T-bet+ memory B vells link to local cross-reactive IgG upon human rhinovirus infection
Eccles, J.D., Turner, R.B., Kirk, N.A.
Human rhinoviruses cause the common cold and exacerbate chronic respiratory diseases. Although infection elicits neutralizing antibodies, these do not persist or cross-protect across multiple rhinovirus strains. To analyze rhinovirus-specific B cell responses in humans, we developed techniques using intact RV-A16 and RV-A39 for high-throughput high-dimensional single-cell analysis, with parallel assessment of antibody isotypes in an experimental infection model. Our approach identified T-bet+ B cells binding both viruses that account for ∼5% of CXCR5− memory B cells. These B cells infiltrate nasal tissue and expand in the blood after infection. Their rapid secretion of heterotypic immunoglobulin G (IgG) in vitro, but not IgA, matches the nasal antibody profile post-infection. By contrast, CXCR5+ memory B cells binding a single virus are clonally distinct, absent in nasal tissue, and secrete homotypic IgG and IgA, mirroring the systemic response. Temporal and spatial functions of dichotomous memory B cells might explain the ability to resolve infection while rendering the host susceptible to re-infection.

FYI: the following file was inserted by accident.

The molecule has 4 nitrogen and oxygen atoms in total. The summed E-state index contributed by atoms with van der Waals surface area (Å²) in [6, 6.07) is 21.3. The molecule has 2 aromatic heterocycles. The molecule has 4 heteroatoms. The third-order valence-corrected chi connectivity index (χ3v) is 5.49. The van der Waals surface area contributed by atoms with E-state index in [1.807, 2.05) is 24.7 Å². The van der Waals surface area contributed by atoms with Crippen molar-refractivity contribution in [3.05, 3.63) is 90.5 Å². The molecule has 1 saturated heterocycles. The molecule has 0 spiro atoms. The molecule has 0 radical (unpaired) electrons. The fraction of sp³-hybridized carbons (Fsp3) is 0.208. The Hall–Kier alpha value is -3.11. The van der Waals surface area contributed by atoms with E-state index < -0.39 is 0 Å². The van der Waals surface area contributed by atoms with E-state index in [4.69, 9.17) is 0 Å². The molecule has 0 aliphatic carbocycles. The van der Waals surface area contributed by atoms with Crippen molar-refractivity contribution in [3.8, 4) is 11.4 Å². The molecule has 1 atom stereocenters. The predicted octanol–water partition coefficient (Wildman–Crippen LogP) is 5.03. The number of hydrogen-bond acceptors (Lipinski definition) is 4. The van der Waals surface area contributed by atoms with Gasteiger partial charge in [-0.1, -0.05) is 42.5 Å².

Eccles, J.D., Turner, R.B., Kirk, N.A. "T-bet+ memory B vells link to local cross-reactive IgG upon human rhinovirus infection" Cell Reports (2020): doi.org/10.1016/j.celrep.2019.12.027